Bicuspid Valve Disease

Bicuspid aortic valveBicuspid aortic valve (BAV) is the most common birth defect affecting the heart and is present in 1-2% of the population. Bicuspid aortic valve is much more common in males than females.

There are three main forms of bicuspid aortic valve disease, as classified by Hans Sievers, MD in 2007. These types vary according to the number of 'cusps' and 'raphes' (arrow-shaped formations of tissue, also called 'false commissures'), and their position and functional status. 'Cusps' refer to the tips in the valve. 'Raphes' refer to the fused areas where undeveloped cusps form a malformed commissure, and appear like ridges with elastic fibers.

Types of bicuspid aortic valve:

  • Type 0: no raphes (so-called 'purely' BAV)
  • Type 1: 1 raphe
  • Type 2: 2 raphes

Bicuspid Aortic Valve and Risk of Aneurysm

In a bicuspid aortic valve, the valve leaflets do not open as fully they should. This causes turbulence as the blood flows through the valve. It creates areas around the valve where blood stagnates a bit, and other areas around the valve where the blood is under high pressure. This imbalance puts an abnormal amount of pressure on the valve, which sets the stage for damage to occur. Once damage occurs, the areas of stagnation or pooling will allow calcium to deposit on the valve. This will result in thickening and incomplete opening. This process continues until the valve is destroyed. It is important to note that not everyone with a bicuspid valve will have this problem, but that there is an increased likelihood of calcium deposits forming on the leaflets. It is important to note that the risk of developing bicuspid aortic valve has a genetic basis. Anyone who has a relative who had a bicuspid valve, an aneurysm, or a dissection should have an echocardiogram to assess the structure and function of their aortic valve.

Valve Replacement for Patients with Bicuspid Valve

Replacement of the aortic root at the time of valve replacement is recommended for patients who have bicuspid valve disease for several reasons. Aortic aneurysms develop in half of patients with bicuspid valves, and dissection occurs in 5%. Put in another perspective, bicuspid valve disease increases the risk of aortic dissection nine-fold. Moreover, replacing just the valve does not eliminate the risk of aortic dissection or aneurysm.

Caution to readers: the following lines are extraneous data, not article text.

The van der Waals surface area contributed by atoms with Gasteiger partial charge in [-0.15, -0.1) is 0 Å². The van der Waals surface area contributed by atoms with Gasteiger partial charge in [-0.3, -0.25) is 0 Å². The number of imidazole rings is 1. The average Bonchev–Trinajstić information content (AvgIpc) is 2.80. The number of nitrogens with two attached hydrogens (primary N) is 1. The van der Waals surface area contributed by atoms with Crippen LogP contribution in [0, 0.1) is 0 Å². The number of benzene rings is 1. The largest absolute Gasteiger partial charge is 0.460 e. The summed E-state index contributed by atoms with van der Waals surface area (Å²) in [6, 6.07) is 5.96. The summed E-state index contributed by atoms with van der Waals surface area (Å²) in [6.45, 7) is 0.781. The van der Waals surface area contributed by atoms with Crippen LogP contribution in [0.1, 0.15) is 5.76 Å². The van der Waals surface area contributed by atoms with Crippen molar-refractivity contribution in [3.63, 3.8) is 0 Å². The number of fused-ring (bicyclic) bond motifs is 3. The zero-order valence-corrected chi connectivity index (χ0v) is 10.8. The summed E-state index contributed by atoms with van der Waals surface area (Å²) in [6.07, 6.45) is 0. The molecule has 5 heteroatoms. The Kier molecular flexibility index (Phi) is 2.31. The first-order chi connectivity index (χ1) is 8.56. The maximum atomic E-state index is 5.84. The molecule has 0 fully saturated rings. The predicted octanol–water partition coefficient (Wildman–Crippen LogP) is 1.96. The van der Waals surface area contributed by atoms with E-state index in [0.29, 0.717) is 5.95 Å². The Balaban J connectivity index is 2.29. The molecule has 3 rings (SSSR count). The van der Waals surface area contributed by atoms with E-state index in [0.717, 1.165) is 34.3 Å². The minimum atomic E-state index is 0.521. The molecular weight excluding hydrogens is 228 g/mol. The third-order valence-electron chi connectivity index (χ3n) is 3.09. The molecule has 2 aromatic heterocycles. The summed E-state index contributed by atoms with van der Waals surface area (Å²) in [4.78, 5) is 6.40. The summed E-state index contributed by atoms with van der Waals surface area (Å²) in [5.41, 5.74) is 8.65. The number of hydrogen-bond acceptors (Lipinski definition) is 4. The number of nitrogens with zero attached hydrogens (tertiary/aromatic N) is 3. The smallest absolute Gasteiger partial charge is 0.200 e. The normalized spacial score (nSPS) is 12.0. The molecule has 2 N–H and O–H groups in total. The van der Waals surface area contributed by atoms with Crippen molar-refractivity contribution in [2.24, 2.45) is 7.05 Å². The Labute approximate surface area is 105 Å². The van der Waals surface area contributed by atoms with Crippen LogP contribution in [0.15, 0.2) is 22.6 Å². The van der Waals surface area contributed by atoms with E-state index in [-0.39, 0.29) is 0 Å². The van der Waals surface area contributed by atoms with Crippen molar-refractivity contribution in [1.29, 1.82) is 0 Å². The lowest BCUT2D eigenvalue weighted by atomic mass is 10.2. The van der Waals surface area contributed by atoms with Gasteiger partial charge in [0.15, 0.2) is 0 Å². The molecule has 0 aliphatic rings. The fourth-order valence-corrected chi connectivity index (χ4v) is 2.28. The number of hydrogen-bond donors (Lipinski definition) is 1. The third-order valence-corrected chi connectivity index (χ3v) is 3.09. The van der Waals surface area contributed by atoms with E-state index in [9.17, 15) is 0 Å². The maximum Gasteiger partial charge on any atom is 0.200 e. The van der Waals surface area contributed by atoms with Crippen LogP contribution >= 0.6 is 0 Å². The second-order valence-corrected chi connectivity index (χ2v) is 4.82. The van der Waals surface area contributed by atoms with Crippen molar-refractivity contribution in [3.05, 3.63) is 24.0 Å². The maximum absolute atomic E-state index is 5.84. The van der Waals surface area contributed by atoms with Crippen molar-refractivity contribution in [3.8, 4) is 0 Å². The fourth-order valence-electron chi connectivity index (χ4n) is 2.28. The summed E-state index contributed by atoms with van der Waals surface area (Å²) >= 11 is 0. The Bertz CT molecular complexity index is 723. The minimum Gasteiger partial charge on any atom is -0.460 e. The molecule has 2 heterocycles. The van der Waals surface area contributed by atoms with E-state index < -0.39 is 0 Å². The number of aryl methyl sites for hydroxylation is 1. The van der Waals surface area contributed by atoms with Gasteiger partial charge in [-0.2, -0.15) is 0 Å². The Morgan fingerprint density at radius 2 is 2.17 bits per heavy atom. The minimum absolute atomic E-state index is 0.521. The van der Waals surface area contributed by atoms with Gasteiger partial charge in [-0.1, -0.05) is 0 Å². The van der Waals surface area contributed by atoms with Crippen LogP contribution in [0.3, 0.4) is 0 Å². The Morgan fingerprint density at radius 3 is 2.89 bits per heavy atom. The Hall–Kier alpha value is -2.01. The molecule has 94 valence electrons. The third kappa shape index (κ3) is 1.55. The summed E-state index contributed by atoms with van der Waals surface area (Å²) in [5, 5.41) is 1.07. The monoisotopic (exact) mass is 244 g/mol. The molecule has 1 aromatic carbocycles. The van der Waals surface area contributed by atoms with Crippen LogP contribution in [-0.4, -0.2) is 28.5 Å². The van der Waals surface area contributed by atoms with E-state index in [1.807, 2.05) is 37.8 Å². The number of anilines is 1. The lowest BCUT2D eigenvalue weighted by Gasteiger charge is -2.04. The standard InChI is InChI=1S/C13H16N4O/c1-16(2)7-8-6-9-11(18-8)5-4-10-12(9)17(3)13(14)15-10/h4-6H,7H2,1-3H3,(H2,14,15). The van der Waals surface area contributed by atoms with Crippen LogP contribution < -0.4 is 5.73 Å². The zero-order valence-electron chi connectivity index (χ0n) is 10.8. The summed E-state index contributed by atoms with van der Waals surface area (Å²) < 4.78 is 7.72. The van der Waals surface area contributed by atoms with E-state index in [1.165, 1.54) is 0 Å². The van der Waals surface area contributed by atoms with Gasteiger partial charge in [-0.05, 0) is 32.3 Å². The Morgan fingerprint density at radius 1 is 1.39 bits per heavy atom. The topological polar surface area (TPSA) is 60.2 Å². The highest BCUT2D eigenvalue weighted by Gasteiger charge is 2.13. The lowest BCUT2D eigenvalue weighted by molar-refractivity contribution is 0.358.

In general, the course of treatment for patients with bicuspid valve is determined by the condition of both the valve and the root. Since they are closely related, but may develop surgical indications at different rates, we generally think of the valve and the root as one, yet account for variations in disease progression. The goal of surgery is simple: to make patients feel better, to preserve both quality and length of life, and to limit treatment to a single operation so that patients do not need to undergo multiple procedures.

With these factors in mind, we may consider the following options for bicuspid valve patients. If the patient's own valve can be rebuilt and made to function perfectly, then we will perform surgical repair. Since bicuspid valves do not enjoy the same function as a trileaflet valve, we are exceptionally careful to perform a responsible repair that will give the patient a long-lasting result.

In the event that the valve cannot be effectively repaired, several new valves are available. The choice of an aortic valve must be made by the patient and the patient's family, with input from the cardiac surgeon and cardiologist. At NYP/Columbia we stock every FDA approved mechanical and tissue valve. The most important consideration for the patient is whether to choose a tissue or mechanical valve. The decision is based on whether the patient wants to avoid any further valve procedure versus the need to take a blood thinner (anticoagulant medication such as Coumadin). After receiving a mechanical valve, patients must take blood thinners for the rest of their lives in order to prevent clots. Replacement with a tissue valve does not require taking blood thinners, but these are less durable and may require reoperation after 15 or 20 years.

The choice of valve will therefore be influenced by factors including the patient's age, health status, lifestyle, and others. For example, if the patient is a woman who wishes to have children, taking a blood thinner must be avoided, as blood thinning medications increase the risk of significant birth defects. If the patient is an active individual who enjoys contact sports, skiing, or working with tools, a blood thinner should be avoided so that injuries will not lead to dangerous bleeding problems. If the patient is not particularly active with contact sports, and wishes to avoid an additional procedure in the future, 20 then a mechanical valve is a good option. It is important to realize that regardless of which valve is chosen, the details of the operation are identical.